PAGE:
A Self-Analysis of Our Teaching Willinghams final advice: videotape yourself teaching to increase awareness of what is happening in your classroom and to gain a new perspective on what you are actually doing and why, and on what your students are doing and why (p. 156). Are you as smart, profound, fascinating, funny, entertaining, or attractive as you think you are? – http://www.hulu.com/watch/112743/30-rock-take- 510 http://www.hulu.com/watch/112743/30-rock-take- 510
Three Things Youll Learn in this Presentation 1.Thinking is slow, effortful, and uncertain, but under the right conditions, students like to do it. 2.Most of the time, students dont remember what you say in class (yeah, you probably already know this one). Unless they think about the material and its meaning, they probably wont remember it well. 3.Learning styles dont really exist in the way many people think they do.
Willinghams Nine Principles 1.People are naturally curious, but they are not naturally good thinkers. 2.Factual knowledge precedes skill. 3.Memory is the residue of thought. 4.We understand new things in the context of things we already know. 5.Proficiency requires practice. 6.Cognition is fundamentally different early and late in training. 7.Children learn more alike than differently. 8.Intelligence can be changed through sustained hard work. 9.Teaching, like any complex cognitive skill, must be practiced to be improved.
Principle 1 Principle: People are naturally curious, but they are not naturally good thinkers.
Try This Problem In an empty room are a candle, some matches, and a box of tacks. The goal is to have the lit candle about five feet off the ground. Youve tried melting some of the wax on the bottom of the candle and sticking it to the wall, but that wasnt effective. How can you get the lit candle five feet off the ground without having to hold it there?
What This Example Tells Us Thinking is slow Thinking is effortful Thinking is uncertain Twenty minutes is the normal allowed time for the candle problem, and most people arent able to solve it by then.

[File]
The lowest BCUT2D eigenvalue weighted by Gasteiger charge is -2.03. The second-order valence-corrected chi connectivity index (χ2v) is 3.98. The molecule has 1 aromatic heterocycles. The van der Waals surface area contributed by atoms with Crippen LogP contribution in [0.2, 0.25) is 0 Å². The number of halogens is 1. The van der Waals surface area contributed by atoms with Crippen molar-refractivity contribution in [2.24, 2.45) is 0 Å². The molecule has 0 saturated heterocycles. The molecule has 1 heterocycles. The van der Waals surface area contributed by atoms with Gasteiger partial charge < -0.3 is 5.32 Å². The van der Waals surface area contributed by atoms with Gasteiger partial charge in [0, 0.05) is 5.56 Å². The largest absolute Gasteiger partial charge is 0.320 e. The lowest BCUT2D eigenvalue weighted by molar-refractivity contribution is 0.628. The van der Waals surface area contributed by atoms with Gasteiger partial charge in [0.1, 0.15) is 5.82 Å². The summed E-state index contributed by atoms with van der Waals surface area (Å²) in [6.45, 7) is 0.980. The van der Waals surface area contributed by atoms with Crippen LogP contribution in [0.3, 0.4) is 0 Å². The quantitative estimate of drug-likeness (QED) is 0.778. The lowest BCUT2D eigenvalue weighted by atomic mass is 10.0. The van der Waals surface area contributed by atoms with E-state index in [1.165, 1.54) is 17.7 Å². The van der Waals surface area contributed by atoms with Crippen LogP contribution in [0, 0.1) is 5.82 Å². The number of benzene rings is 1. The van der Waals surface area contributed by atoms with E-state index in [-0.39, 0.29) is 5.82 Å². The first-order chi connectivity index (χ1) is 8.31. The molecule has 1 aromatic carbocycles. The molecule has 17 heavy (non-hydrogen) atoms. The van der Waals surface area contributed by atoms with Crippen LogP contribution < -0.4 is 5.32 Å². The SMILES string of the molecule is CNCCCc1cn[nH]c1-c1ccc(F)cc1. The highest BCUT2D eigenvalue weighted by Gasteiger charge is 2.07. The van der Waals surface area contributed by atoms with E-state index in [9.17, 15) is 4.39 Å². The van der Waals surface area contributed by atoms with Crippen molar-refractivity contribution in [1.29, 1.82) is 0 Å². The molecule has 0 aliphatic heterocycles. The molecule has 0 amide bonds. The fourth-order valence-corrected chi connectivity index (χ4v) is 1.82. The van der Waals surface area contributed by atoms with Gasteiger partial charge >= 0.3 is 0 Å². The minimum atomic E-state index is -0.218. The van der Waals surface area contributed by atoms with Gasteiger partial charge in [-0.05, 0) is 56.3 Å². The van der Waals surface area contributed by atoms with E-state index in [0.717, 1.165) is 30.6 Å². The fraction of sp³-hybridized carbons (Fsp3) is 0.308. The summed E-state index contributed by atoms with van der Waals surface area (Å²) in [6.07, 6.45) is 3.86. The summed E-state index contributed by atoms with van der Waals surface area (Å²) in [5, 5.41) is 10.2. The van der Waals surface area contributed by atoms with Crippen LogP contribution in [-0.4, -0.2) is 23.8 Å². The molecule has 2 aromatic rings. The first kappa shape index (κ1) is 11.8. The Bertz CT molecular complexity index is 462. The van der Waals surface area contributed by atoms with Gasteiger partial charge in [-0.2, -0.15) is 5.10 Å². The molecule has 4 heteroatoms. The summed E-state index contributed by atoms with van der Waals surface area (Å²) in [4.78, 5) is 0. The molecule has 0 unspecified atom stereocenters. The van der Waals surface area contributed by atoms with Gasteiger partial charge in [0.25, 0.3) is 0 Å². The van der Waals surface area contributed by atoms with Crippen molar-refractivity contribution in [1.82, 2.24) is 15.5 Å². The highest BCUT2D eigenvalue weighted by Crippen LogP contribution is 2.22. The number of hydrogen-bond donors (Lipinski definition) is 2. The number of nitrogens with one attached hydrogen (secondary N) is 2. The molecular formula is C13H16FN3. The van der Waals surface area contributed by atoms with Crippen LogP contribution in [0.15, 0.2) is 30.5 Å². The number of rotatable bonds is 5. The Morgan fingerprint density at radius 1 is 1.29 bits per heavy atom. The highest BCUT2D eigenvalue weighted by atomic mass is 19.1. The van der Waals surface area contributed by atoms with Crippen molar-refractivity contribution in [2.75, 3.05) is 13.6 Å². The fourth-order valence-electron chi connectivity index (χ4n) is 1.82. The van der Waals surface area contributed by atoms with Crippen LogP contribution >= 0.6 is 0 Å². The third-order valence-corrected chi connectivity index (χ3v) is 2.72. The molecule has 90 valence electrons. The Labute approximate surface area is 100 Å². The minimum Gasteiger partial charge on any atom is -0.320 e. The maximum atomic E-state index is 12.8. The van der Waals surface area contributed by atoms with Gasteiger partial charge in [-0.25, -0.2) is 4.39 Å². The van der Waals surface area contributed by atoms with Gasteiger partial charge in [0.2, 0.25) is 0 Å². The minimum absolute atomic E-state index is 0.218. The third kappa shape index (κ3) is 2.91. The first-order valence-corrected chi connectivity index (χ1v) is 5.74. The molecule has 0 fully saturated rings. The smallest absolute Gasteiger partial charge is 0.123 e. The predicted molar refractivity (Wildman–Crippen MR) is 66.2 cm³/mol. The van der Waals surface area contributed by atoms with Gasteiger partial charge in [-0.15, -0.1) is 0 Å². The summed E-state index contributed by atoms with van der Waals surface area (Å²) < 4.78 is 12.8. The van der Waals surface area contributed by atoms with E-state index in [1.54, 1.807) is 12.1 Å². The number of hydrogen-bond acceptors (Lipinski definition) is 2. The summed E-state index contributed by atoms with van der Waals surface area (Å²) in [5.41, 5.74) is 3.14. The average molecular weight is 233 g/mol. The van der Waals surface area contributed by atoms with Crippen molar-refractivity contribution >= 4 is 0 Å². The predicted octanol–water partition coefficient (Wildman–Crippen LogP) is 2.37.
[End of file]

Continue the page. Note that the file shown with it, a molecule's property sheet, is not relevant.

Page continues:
Memory in Thinking Given the importance of working and long- term memory in thinking, it seems as though we should also be devoting some attention to how students remember things! This leads us to a discussion of Willinghams third principle.
Principle 3 Memory is the residue of thought. Students need to think about meaning. Students also need to be thinking about the right aspect of meaning.
Attention and Emotion If you dont pay attention to something, you cant learn it! Whatever you think about, thats what you remember. Things that create an emotional reaction will be better remembered, but emotion is not necessary for learning. How else do teachers encourage students to think about meaning?
Principle 7: Children Are More Alike than Different in Terms of Learning http://www.youtube.com/watch?v=sIv9rz2NTUk
Discussion Questions What do you think of Willinghams definitions and claims about thinking? What stories, mnemonics, or other Willinghamian strategies have you used successfully in the classroom? What do you think about Willinghams decision to ignore attention in his list of nine principles? What do you specifically agree/disagree with in his nine principles based on your experiences? What is he omitting/forgetting about why students dont like school?